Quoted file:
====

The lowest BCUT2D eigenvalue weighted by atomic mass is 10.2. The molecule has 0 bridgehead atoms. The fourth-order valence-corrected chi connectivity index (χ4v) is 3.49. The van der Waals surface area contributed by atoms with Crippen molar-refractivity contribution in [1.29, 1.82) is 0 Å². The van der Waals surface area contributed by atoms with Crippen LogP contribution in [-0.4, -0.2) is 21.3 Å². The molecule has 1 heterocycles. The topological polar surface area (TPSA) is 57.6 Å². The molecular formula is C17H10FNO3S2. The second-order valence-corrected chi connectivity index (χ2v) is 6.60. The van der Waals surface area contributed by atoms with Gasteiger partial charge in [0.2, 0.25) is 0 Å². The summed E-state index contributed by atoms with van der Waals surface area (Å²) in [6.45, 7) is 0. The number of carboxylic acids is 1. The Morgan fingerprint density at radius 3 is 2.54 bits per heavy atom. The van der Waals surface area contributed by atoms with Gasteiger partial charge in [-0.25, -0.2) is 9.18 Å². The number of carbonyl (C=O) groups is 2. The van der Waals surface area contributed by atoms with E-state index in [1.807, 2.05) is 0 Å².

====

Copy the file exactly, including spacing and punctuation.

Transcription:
The lowest BCUT2D eigenvalue weighted by atomic mass is 10.2. The molecule has 0 bridgehead atoms. The fourth-order valence-corrected chi connectivity index (χ4v) is 3.49. The van der Waals surface area contributed by atoms with Crippen molar-refractivity contribution in [1.29, 1.82) is 0 Å². The van der Waals surface area contributed by atoms with Crippen LogP contribution in [-0.4, -0.2) is 21.3 Å². The molecule has 1 heterocycles. The topological polar surface area (TPSA) is 57.6 Å². The molecular formula is C17H10FNO3S2. The second-order valence-corrected chi connectivity index (χ2v) is 6.60. The van der Waals surface area contributed by atoms with Gasteiger partial charge in [0.2, 0.25) is 0 Å². The summed E-state index contributed by atoms with van der Waals surface area (Å²) in [6.45, 7) is 0. The number of carboxylic acids is 1. The Morgan fingerprint density at radius 3 is 2.54 bits per heavy atom. The van der Waals surface area contributed by atoms with Gasteiger partial charge in [-0.25, -0.2) is 9.18 Å². The number of carbonyl (C=O) groups is 2. The van der Waals surface area contributed by atoms with E-state index in [1.807, 2.05) is 0 Å².